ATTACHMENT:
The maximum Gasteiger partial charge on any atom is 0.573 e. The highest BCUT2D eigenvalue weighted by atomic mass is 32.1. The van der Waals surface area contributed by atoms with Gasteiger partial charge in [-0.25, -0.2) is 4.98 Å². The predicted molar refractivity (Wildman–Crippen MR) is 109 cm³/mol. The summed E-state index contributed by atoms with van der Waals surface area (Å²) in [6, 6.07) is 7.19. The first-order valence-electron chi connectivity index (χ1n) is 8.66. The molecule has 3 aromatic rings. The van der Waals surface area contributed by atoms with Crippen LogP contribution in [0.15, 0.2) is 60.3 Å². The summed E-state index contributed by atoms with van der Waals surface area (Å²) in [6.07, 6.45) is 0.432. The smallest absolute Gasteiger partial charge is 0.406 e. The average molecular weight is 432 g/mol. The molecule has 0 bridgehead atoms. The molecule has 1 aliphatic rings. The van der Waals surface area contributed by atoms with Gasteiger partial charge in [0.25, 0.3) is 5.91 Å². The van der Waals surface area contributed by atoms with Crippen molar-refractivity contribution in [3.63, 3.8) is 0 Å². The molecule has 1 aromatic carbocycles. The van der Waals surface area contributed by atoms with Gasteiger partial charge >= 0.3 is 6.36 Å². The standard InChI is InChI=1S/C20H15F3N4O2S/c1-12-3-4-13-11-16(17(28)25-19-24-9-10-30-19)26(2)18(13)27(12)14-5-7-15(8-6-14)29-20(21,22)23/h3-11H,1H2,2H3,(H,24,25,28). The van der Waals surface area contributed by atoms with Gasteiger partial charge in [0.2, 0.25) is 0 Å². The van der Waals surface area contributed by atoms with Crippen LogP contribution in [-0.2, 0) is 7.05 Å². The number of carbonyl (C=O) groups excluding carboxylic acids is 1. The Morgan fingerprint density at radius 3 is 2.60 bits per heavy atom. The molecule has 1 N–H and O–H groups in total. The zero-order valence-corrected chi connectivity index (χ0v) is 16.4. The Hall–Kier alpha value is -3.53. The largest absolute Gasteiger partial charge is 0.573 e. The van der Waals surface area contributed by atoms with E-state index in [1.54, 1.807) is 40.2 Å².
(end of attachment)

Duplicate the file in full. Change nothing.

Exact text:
The maximum Gasteiger partial charge on any atom is 0.573 e. The highest BCUT2D eigenvalue weighted by atomic mass is 32.1. The van der Waals surface area contributed by atoms with Gasteiger partial charge in [-0.25, -0.2) is 4.98 Å². The predicted molar refractivity (Wildman–Crippen MR) is 109 cm³/mol. The summed E-state index contributed by atoms with van der Waals surface area (Å²) in [6, 6.07) is 7.19. The first-order valence-electron chi connectivity index (χ1n) is 8.66. The molecule has 3 aromatic rings. The van der Waals surface area contributed by atoms with Crippen LogP contribution in [0.15, 0.2) is 60.3 Å². The summed E-state index contributed by atoms with van der Waals surface area (Å²) in [6.07, 6.45) is 0.432. The smallest absolute Gasteiger partial charge is 0.406 e. The average molecular weight is 432 g/mol. The molecule has 0 bridgehead atoms. The molecule has 1 aliphatic rings. The van der Waals surface area contributed by atoms with Gasteiger partial charge in [0.25, 0.3) is 5.91 Å². The van der Waals surface area contributed by atoms with Crippen molar-refractivity contribution in [3.63, 3.8) is 0 Å². The molecule has 1 aromatic carbocycles. The van der Waals surface area contributed by atoms with Gasteiger partial charge >= 0.3 is 6.36 Å². The standard InChI is InChI=1S/C20H15F3N4O2S/c1-12-3-4-13-11-16(17(28)25-19-24-9-10-30-19)26(2)18(13)27(12)14-5-7-15(8-6-14)29-20(21,22)23/h3-11H,1H2,2H3,(H,24,25,28). The van der Waals surface area contributed by atoms with Gasteiger partial charge in [0.2, 0.25) is 0 Å². The van der Waals surface area contributed by atoms with Crippen LogP contribution in [-0.2, 0) is 7.05 Å². The number of carbonyl (C=O) groups excluding carboxylic acids is 1. The Morgan fingerprint density at radius 3 is 2.60 bits per heavy atom. The molecule has 1 N–H and O–H groups in total. The zero-order valence-corrected chi connectivity index (χ0v) is 16.4. The Hall–Kier alpha value is -3.53. The largest absolute Gasteiger partial charge is 0.573 e. The van der Waals surface area contributed by atoms with E-state index in [1.54, 1.807) is 40.2 Å².